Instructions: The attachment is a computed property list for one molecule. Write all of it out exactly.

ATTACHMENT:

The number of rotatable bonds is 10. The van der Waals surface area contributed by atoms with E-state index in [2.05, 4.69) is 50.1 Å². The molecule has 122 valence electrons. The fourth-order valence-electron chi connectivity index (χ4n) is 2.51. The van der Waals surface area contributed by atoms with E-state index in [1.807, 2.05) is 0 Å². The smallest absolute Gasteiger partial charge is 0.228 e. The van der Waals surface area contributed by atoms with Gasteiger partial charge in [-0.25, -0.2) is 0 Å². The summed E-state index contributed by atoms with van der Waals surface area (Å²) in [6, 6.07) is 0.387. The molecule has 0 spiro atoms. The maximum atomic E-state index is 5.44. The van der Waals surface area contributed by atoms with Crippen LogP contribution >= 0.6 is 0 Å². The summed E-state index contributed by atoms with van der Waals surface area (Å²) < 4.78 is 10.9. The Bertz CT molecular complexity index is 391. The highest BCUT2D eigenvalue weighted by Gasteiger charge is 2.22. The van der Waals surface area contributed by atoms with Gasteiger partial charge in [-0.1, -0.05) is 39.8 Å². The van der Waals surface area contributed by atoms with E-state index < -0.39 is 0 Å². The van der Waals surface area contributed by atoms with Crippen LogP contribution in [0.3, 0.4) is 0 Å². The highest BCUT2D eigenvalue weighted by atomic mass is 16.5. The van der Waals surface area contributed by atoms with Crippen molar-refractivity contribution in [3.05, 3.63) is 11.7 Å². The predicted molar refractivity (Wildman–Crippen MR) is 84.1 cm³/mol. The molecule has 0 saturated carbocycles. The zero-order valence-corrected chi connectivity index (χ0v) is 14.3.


The number of rotatable bonds is 10. The van der Waals surface area contributed by atoms with E-state index in [2.05, 4.69) is 50.1 Å². The molecule has 122 valence electrons. The fourth-order valence-electron chi connectivity index (χ4n) is 2.51. The van der Waals surface area contributed by atoms with E-state index in [1.807, 2.05) is 0 Å². The smallest absolute Gasteiger partial charge is 0.228 e. The van der Waals surface area contributed by atoms with Gasteiger partial charge in [-0.25, -0.2) is 0 Å². The summed E-state index contributed by atoms with van der Waals surface area (Å²) in [6, 6.07) is 0.387. The molecule has 0 spiro atoms. The maximum atomic E-state index is 5.44. The van der Waals surface area contributed by atoms with Crippen LogP contribution >= 0.6 is 0 Å². The summed E-state index contributed by atoms with van der Waals surface area (Å²) < 4.78 is 10.9. The Bertz CT molecular complexity index is 391. The highest BCUT2D eigenvalue weighted by Gasteiger charge is 2.22. The van der Waals surface area contributed by atoms with Gasteiger partial charge in [-0.1, -0.05) is 39.8 Å². The van der Waals surface area contributed by atoms with E-state index < -0.39 is 0 Å². The van der Waals surface area contributed by atoms with Crippen LogP contribution in [0.3, 0.4) is 0 Å². The highest BCUT2D eigenvalue weighted by atomic mass is 16.5. The van der Waals surface area contributed by atoms with Crippen molar-refractivity contribution in [3.05, 3.63) is 11.7 Å². The predicted molar refractivity (Wildman–Crippen MR) is 84.1 cm³/mol. The molecule has 0 saturated carbocycles. The zero-order valence-corrected chi connectivity index (χ0v) is 14.3.